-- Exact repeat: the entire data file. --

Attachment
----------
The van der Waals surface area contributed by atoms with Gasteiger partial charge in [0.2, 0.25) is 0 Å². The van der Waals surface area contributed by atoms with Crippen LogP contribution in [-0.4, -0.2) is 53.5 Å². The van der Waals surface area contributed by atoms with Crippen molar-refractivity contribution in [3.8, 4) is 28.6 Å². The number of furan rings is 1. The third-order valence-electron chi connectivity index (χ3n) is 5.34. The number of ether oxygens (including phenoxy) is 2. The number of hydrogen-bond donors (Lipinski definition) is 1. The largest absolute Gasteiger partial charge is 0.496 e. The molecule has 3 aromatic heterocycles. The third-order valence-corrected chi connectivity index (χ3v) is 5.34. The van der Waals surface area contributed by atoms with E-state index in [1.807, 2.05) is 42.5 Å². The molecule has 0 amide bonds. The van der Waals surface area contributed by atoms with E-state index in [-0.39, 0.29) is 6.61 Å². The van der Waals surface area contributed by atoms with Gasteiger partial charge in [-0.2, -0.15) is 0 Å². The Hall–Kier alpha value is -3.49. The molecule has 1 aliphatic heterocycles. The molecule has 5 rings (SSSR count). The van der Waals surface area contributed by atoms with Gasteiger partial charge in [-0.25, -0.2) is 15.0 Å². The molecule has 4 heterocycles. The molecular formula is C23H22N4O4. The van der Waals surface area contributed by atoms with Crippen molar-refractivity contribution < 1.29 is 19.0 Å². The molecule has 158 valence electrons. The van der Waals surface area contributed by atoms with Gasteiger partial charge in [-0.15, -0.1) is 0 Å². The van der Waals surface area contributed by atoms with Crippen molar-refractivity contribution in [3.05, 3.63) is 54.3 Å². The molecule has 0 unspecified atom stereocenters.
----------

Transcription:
The van der Waals surface area contributed by atoms with Gasteiger partial charge in [0.2, 0.25) is 0 Å². The van der Waals surface area contributed by atoms with Crippen LogP contribution in [-0.4, -0.2) is 53.5 Å². The van der Waals surface area contributed by atoms with Crippen molar-refractivity contribution in [3.8, 4) is 28.6 Å². The number of furan rings is 1. The third-order valence-electron chi connectivity index (χ3n) is 5.34. The number of ether oxygens (including phenoxy) is 2. The number of hydrogen-bond donors (Lipinski definition) is 1. The largest absolute Gasteiger partial charge is 0.496 e. The molecule has 3 aromatic heterocycles. The third-order valence-corrected chi connectivity index (χ3v) is 5.34. The van der Waals surface area contributed by atoms with E-state index in [1.807, 2.05) is 42.5 Å². The molecule has 0 amide bonds. The van der Waals surface area contributed by atoms with E-state index in [-0.39, 0.29) is 6.61 Å². The van der Waals surface area contributed by atoms with Gasteiger partial charge in [-0.2, -0.15) is 0 Å². The Hall–Kier alpha value is -3.49. The molecule has 1 aliphatic heterocycles. The molecule has 5 rings (SSSR count). The van der Waals surface area contributed by atoms with Gasteiger partial charge in [-0.25, -0.2) is 15.0 Å². The molecule has 4 heterocycles. The molecular formula is C23H22N4O4. The van der Waals surface area contributed by atoms with Crippen molar-refractivity contribution < 1.29 is 19.0 Å². The molecule has 158 valence electrons. The van der Waals surface area contributed by atoms with Gasteiger partial charge in [-0.15, -0.1) is 0 Å². The van der Waals surface area contributed by atoms with Crippen molar-refractivity contribution in [3.05, 3.63) is 54.3 Å². The molecule has 0 unspecified atom stereocenters.